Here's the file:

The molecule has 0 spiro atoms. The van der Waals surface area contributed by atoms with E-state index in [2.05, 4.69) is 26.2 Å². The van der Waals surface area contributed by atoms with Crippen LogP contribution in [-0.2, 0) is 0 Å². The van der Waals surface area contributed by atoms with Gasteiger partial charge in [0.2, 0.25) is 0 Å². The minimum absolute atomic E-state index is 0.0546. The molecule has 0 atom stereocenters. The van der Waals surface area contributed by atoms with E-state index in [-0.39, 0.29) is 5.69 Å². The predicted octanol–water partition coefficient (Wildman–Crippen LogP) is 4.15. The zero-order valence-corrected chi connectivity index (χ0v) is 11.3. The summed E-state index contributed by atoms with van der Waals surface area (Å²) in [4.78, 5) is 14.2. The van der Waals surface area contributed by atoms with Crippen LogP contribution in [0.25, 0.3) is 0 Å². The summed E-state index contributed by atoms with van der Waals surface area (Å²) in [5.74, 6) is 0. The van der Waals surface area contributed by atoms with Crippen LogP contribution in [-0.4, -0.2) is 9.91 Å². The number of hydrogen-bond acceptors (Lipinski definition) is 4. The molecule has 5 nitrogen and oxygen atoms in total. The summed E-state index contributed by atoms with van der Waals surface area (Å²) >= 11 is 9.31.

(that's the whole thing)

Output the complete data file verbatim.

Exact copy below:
The molecule has 0 spiro atoms. The van der Waals surface area contributed by atoms with E-state index in [2.05, 4.69) is 26.2 Å². The van der Waals surface area contributed by atoms with Crippen LogP contribution in [-0.2, 0) is 0 Å². The van der Waals surface area contributed by atoms with Gasteiger partial charge in [0.2, 0.25) is 0 Å². The minimum absolute atomic E-state index is 0.0546. The molecule has 0 atom stereocenters. The van der Waals surface area contributed by atoms with E-state index in [-0.39, 0.29) is 5.69 Å². The predicted octanol–water partition coefficient (Wildman–Crippen LogP) is 4.15. The zero-order valence-corrected chi connectivity index (χ0v) is 11.3. The summed E-state index contributed by atoms with van der Waals surface area (Å²) in [4.78, 5) is 14.2. The van der Waals surface area contributed by atoms with Crippen LogP contribution in [0.25, 0.3) is 0 Å². The summed E-state index contributed by atoms with van der Waals surface area (Å²) in [5.74, 6) is 0. The van der Waals surface area contributed by atoms with Crippen LogP contribution in [-0.4, -0.2) is 9.91 Å². The number of hydrogen-bond acceptors (Lipinski definition) is 4. The molecule has 5 nitrogen and oxygen atoms in total. The summed E-state index contributed by atoms with van der Waals surface area (Å²) >= 11 is 9.31.